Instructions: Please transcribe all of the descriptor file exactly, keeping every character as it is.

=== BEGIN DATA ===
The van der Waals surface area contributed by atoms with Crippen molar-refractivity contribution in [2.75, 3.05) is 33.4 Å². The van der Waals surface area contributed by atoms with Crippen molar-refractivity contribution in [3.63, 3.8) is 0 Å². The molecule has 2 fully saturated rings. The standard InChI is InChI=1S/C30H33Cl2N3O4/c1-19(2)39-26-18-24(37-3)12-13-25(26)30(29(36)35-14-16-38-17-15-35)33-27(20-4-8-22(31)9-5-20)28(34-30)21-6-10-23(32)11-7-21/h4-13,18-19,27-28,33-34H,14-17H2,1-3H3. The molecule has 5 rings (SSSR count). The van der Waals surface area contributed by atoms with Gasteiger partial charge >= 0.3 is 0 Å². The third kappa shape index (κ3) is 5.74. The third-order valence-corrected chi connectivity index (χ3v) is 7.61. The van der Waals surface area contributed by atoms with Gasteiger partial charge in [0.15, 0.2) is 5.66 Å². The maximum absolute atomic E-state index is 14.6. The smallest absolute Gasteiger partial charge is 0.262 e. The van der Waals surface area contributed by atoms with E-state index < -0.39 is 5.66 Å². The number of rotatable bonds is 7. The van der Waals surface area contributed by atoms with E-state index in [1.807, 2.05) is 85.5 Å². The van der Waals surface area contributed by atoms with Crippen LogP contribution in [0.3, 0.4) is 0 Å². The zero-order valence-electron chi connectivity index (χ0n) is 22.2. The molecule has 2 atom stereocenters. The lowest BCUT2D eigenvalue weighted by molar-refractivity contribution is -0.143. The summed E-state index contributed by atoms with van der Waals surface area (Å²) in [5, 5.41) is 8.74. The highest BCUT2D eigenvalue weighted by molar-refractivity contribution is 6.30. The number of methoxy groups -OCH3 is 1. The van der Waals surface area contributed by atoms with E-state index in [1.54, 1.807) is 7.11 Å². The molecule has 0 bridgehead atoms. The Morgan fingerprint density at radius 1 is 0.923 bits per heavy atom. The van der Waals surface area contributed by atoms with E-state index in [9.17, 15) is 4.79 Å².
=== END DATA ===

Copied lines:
The van der Waals surface area contributed by atoms with Crippen molar-refractivity contribution in [2.75, 3.05) is 33.4 Å². The van der Waals surface area contributed by atoms with Crippen molar-refractivity contribution in [3.63, 3.8) is 0 Å². The molecule has 2 fully saturated rings. The standard InChI is InChI=1S/C30H33Cl2N3O4/c1-19(2)39-26-18-24(37-3)12-13-25(26)30(29(36)35-14-16-38-17-15-35)33-27(20-4-8-22(31)9-5-20)28(34-30)21-6-10-23(32)11-7-21/h4-13,18-19,27-28,33-34H,14-17H2,1-3H3. The molecule has 5 rings (SSSR count). The van der Waals surface area contributed by atoms with Gasteiger partial charge >= 0.3 is 0 Å². The third kappa shape index (κ3) is 5.74. The third-order valence-corrected chi connectivity index (χ3v) is 7.61. The van der Waals surface area contributed by atoms with Gasteiger partial charge in [0.15, 0.2) is 5.66 Å². The maximum absolute atomic E-state index is 14.6. The smallest absolute Gasteiger partial charge is 0.262 e. The van der Waals surface area contributed by atoms with E-state index < -0.39 is 5.66 Å². The number of rotatable bonds is 7. The van der Waals surface area contributed by atoms with E-state index in [1.807, 2.05) is 85.5 Å². The van der Waals surface area contributed by atoms with Crippen LogP contribution in [0.3, 0.4) is 0 Å². The zero-order valence-electron chi connectivity index (χ0n) is 22.2. The molecule has 2 atom stereocenters. The lowest BCUT2D eigenvalue weighted by molar-refractivity contribution is -0.143. The summed E-state index contributed by atoms with van der Waals surface area (Å²) in [5, 5.41) is 8.74. The highest BCUT2D eigenvalue weighted by molar-refractivity contribution is 6.30. The number of methoxy groups -OCH3 is 1. The van der Waals surface area contributed by atoms with E-state index in [1.54, 1.807) is 7.11 Å². The molecule has 0 bridgehead atoms. The Morgan fingerprint density at radius 1 is 0.923 bits per heavy atom. The van der Waals surface area contributed by atoms with E-state index in [9.17, 15) is 4.79 Å².